Made in Berdsk: A Story of One Protest Vote, a Eurasia Foundation film challenging the prevailing view that the Russian public remains apathetic, cynical and disengaged from electoral politics, debuted at the Carnegie Endowment for International Peace on Wednesday, October 19. Thomas de Waal of the Carnegie Endowment moderated.

On March 27, 2011, Communist Party candidate Ilya Potapov was elected mayor of Berdsk, a town of 90,000 in Siberia, Russia. Potapov, an unknown opposition candidate, took 59 percent of the vote in a second-round election, defeating the candidate put forth by United Russia, Russia’s ruling party.

The film traces the origins of citizen dissatisfaction with the incumbent government that lead to Potapov’s unlikely success. As local elections near, Galina Komornikova, editor-in-chief of Kurier.Sreda.Berdsk, seeks to improve her newspaper’s coverage by posting an online poll for mayor of Berdsk. “Dr. D,” a community activist, handily wins the poll, becoming “Virtual Mayor of Berdsk.” As Virtual Mayor, Dr. D highlights the city’s many problems, from ever-growing potholes to a lack of running water, that remain unaddressed by the incumbent mayor. Meanwhile, there are allegations of corruption and many local officials enjoy waterfront property in spite of their meager public salaries. Through the newspaper’s reports, which stimulate greater citizen interest in the election, public sentiment changes and ultimately brings an inexperienced Communist candidate to power. In one poignant scene during a final debate, citizens confront the United Russia candidate with statistics about corruption and his inaction in other government positions he held.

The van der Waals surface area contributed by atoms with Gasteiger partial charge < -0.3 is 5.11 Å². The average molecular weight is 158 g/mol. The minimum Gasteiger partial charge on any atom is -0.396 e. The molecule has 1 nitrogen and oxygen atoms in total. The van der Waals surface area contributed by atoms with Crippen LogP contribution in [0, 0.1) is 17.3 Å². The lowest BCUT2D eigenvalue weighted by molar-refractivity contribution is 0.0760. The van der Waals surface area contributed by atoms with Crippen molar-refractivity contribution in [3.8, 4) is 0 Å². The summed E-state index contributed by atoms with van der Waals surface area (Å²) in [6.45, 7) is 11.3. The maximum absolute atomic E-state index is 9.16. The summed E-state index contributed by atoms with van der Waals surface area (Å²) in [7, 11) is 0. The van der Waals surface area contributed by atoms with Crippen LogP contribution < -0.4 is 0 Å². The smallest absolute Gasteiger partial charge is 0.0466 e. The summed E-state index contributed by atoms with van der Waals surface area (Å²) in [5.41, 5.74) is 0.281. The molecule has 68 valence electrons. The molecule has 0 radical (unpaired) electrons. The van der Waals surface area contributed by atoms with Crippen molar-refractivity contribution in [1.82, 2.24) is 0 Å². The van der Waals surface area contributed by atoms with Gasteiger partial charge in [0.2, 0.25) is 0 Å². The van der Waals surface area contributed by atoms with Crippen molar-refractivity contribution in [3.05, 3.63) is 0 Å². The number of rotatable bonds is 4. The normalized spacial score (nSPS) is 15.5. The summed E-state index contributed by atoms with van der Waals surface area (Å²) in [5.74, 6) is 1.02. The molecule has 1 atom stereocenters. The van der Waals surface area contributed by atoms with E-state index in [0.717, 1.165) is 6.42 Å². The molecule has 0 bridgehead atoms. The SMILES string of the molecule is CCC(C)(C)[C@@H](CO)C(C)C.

Following the screening, Galina Komornikova and Dmitry Dedyshev or “Dr. D” offered brief comments. They were joined by the film’s co-director Maria Eismont, The New York Times’ Peter Baker and Ambassador James F. Collins.

The premiere was sponsored by Eurasia Foundation and Carnegie Endowment for International Peace.

To watch the documentary, click here.